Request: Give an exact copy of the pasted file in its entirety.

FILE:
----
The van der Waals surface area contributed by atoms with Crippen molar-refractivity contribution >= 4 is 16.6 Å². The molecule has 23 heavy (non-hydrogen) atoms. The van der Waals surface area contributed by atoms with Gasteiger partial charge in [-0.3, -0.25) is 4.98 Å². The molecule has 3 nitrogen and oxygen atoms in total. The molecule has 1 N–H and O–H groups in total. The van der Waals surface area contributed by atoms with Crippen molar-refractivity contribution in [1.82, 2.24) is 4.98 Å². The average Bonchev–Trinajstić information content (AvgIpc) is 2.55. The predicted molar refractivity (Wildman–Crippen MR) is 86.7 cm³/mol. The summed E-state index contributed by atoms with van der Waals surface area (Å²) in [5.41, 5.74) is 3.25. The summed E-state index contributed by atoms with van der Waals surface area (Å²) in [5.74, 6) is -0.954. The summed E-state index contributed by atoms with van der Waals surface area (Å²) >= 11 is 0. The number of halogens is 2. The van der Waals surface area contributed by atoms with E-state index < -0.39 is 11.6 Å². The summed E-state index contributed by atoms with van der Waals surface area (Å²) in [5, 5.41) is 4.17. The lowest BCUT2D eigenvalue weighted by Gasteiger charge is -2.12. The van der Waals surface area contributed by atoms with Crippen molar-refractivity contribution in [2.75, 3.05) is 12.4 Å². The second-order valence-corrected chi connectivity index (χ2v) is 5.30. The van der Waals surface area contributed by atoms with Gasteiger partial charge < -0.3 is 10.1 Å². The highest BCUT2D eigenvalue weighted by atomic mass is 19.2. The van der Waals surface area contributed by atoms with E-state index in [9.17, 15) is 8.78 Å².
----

The van der Waals surface area contributed by atoms with Crippen molar-refractivity contribution >= 4 is 16.6 Å². The molecule has 23 heavy (non-hydrogen) atoms. The van der Waals surface area contributed by atoms with Gasteiger partial charge in [-0.3, -0.25) is 4.98 Å². The molecule has 3 nitrogen and oxygen atoms in total. The molecule has 1 N–H and O–H groups in total. The van der Waals surface area contributed by atoms with Crippen molar-refractivity contribution in [1.82, 2.24) is 4.98 Å². The average Bonchev–Trinajstić information content (AvgIpc) is 2.55. The predicted molar refractivity (Wildman–Crippen MR) is 86.7 cm³/mol. The summed E-state index contributed by atoms with van der Waals surface area (Å²) in [5.41, 5.74) is 3.25. The summed E-state index contributed by atoms with van der Waals surface area (Å²) in [5.74, 6) is -0.954. The summed E-state index contributed by atoms with van der Waals surface area (Å²) >= 11 is 0. The number of halogens is 2. The van der Waals surface area contributed by atoms with E-state index < -0.39 is 11.6 Å². The summed E-state index contributed by atoms with van der Waals surface area (Å²) in [5, 5.41) is 4.17. The lowest BCUT2D eigenvalue weighted by Gasteiger charge is -2.12. The van der Waals surface area contributed by atoms with Crippen molar-refractivity contribution in [2.75, 3.05) is 12.4 Å². The second-order valence-corrected chi connectivity index (χ2v) is 5.30. The van der Waals surface area contributed by atoms with Gasteiger partial charge < -0.3 is 10.1 Å². The highest BCUT2D eigenvalue weighted by atomic mass is 19.2. The van der Waals surface area contributed by atoms with E-state index in [9.17, 15) is 8.78 Å².